A friend just went for Troll Geisha, a 7-token beer. Highest cost here, a barleywine. Pretty much worth it.
Le Coq 6-year-old imperial stout. Wow! Like port. 3 tix--good value.
Konigshoeven Quad, a Trappist for two tickets--you see how my thinking's going?
Sally got the LAST glass of DeuS at the fest. Spiced, sweet, obviously effervescent. Perhaps too much?
Also, the Cantillon St. Lamvinus--not a bit of sugar; I drank it in four swallows. I'm a lambic slut!
Friday, July 17, 2009
PIB Beer List Sorted by Country
PIB Beer List Sorted by Style
Portland International BeerfestAnd so it begins. In just a few short hours, volunteers will begin pouring some 147 beers, presenting you with a painful quandary: how do you choose? (Yes, you must choose: with just 23 hours of fest time, you'd have to move at a lethal 6.4-beer-per-hour pace to try them all. Don't do it!) I have spent a fair amount of time studying the beer list posted one the website, and damned if I know how I'm going to taste my much-attenuated list of two dozen+ "must try's." But perhaps we can at least bring some order to the winnowing process.
North Park Blocks between Davis and Everett
Friday: 4pm - 10pm
Saturday: 12pm - 10pm
Sunday: 12pm - 7pm Attendees pay $20 for 10 beer tickets and official PIB glass; additional tix $1. Cash only. Pours of 4 ounces cost 1-4 tickets (half the beers are just one ticket). Children, no; dogs, yes. Official website.
For those of you who attend every year, looking for the new trends may be one way to identify likely suspects. Craft brewing is an international phenomenon, and PIB is a great way to see how breweries are influencing one another. You can be sure that if a brewery discovers a cool hop on one continent, brewers will be using it a year later on another continent. (Nelson Sauvin are the lupulin du jour.) So what's hot now? Stouts, for one thing. There are 17 stouts and Baltic Porters at the fest, 13 of them imperial. The leaders here are the Scandinavians, who appear to have been inspired by their dark winters, but this is really a worldwide phenomenon: breweries from ten countries have brought these beers.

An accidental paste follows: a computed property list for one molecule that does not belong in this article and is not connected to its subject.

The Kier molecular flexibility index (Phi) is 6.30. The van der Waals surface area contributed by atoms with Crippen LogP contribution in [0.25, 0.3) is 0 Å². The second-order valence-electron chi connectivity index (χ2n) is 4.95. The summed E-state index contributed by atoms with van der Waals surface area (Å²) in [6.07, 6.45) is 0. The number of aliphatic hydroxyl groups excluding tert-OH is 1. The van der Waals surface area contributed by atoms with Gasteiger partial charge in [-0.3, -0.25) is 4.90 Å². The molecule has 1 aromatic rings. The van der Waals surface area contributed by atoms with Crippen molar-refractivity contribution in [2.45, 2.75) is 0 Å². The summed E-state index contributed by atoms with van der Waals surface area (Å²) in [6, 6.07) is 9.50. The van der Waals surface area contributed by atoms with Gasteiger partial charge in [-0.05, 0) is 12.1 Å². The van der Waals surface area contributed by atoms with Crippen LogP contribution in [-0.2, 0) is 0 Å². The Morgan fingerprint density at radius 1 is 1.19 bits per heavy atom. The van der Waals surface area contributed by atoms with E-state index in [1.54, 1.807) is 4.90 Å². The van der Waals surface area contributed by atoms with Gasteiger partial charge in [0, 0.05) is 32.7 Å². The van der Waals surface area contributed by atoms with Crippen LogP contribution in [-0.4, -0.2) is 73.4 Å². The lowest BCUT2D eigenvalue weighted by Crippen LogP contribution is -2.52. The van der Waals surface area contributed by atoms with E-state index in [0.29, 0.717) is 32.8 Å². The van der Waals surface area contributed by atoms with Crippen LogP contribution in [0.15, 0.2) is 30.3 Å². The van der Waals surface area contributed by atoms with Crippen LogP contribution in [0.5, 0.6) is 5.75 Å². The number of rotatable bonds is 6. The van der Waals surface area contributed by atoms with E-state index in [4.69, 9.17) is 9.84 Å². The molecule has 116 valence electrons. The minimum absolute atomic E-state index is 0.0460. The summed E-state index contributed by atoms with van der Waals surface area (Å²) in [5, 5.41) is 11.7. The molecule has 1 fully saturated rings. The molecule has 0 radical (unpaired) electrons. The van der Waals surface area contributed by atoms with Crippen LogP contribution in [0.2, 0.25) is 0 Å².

Brewery collaboration is suddenly very big, too, and not just for neighboring breweries. Of the half-dozen or so collaboration beers on offer, only one seems to be by countrymen breweries. Will this create a Beatles-like fizz of creativity (sum greater than the parts), or a muddle of compromise?
Finally, barrel-aging is so widespread that it's now hard to call it a trend. I remember way back in the day (2005), you'd be wowed if someone got a hold of a decent bourbon barrel in which to age a beer. In this year's line-up beers have been aged in: Islay malt barrels, 40-year-old cognac barrels, burgundy barrels, and a 100-year-old sherry cask (!). If you're not barrel aging, you're not trying.
Get any ten beer geeks to look at this list and collectively they'll advise you that every beer pouring at the fest is interesting. And they'd be right. But we must all use our wiles and judgment to get the list pared, and so I have selected a modest sixteen beers here for your consideration, trying to balance countries (Germany, Denmark, Italy, England, Belgium, Netherlands, and Czech Republic), style, and type (seven are on draft, nine in the bottle). Except for my recommendation on the hefeweizen flight, I've tried none of these beers--that's another of my criteria, novelty--so there are likely some duds. Also, I eschewed all of the Double IPAs because I've grown weary of the style. If you must have one--and most of you will feel you must--try one from Denmark or Norway ;they seem to understand the Zen of hopping. That style aside, here's a list of some fair diversity:
- Urige Dopple-Sticke Alt, Germany. Purportedly the hoppiest German beer in production, in the lovely altbier stile. (Draft)
- Cantillon Saint Lamvinus, Belgium. A lambic aged in a burgundy barrel. (Bottle)
- Mikkeller USAlive, Denmark. A strong Belgian-style ale made with a combination of brettanomyces and Orval yeast. (Bottle)
- Hofstettner Granitbock, Germany. A hellles bock made in the stone beer method of heating rocks to boil the wort ("granite bock"). (Bottle)